Even the best email API is of no use if you don’t know how to work with it. That’s why organized, comprehensive, and easy-to-follow documentation is crucial. Before you pick a service, always take the time to glance through their developer docs.
If you are considering Postmark, you can take a look at our extensive email API documentation. It covers all available endpoints and plenty of examples for API requests to help you get started with Postmark’s email API.
4. Customer support: Can you count on great support when you need it? #
You’ll want the peace of mind that you have access to a reliable and knowledgeable customer support team should you ever need it. If you’re having problems getting crucial emails delivered and your provider takes a day or two to respond, you can be in a tough spot. Get a feeling for a providers’ support levels before you commit—you can send them a question before signing up or check out Twitter for feedback on their customer service.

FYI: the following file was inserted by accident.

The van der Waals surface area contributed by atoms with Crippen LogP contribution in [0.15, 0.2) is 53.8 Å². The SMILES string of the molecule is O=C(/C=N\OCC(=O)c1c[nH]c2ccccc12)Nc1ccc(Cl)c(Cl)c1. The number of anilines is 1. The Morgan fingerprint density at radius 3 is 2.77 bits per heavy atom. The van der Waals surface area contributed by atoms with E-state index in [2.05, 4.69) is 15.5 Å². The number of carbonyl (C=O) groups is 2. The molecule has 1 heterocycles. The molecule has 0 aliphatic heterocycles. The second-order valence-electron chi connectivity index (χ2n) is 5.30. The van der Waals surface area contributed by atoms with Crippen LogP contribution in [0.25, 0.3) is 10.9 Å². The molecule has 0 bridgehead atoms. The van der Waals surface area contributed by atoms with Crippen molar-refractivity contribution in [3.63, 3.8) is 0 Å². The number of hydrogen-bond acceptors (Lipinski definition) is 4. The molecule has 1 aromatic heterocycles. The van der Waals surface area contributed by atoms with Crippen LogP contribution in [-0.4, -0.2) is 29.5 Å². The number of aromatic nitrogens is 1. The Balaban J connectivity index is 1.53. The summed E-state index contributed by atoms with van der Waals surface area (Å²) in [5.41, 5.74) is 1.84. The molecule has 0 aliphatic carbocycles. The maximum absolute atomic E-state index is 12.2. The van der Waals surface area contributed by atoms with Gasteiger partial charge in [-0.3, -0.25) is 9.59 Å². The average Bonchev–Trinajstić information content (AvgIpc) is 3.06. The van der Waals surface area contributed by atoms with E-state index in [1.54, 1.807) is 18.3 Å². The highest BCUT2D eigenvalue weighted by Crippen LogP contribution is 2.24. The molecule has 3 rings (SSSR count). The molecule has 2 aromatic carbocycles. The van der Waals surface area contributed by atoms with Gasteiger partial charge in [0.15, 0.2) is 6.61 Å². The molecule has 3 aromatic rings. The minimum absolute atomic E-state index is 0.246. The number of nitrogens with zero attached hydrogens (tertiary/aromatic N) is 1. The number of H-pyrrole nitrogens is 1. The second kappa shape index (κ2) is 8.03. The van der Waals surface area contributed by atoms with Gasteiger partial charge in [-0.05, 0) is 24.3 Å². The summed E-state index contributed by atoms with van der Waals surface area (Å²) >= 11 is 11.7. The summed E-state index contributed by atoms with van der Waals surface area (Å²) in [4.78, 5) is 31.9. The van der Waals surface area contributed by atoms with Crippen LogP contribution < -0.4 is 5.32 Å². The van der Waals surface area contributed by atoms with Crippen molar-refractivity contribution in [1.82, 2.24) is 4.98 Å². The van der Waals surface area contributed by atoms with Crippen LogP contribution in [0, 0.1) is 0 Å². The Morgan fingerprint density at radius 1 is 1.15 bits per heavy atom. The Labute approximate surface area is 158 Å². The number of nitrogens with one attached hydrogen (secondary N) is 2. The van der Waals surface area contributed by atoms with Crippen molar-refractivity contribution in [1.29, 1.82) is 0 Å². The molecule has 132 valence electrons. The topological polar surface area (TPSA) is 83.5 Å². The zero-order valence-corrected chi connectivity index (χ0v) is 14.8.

5. Testing capabilities: Is there a safe space to test your integrations? #
When working on complex setups and integrations, it’s especially important to have a way to test your API integration without affecting the systems you have in place or accidentally sending email to real customers. Look for an email API provider that offers testing or sandbox environments—it will make your life a whole lot easier.
Here at Postmark, for example, we provide Sandbox Mode: that’s an environment for you to test Postmark’s API and see how we process mail without sending any actual email to a recipient. And when things are working as you want them to, you just swap your API key to a live sending server. Handy!
6. Reliable delivery: Will your emails make it to the inbox? #
When you’re working with an email API to send email, you need those emails to make it to the inbox—because even the most sophisticated email API is worth nothing if the underlying delivery service is slow and unreliable.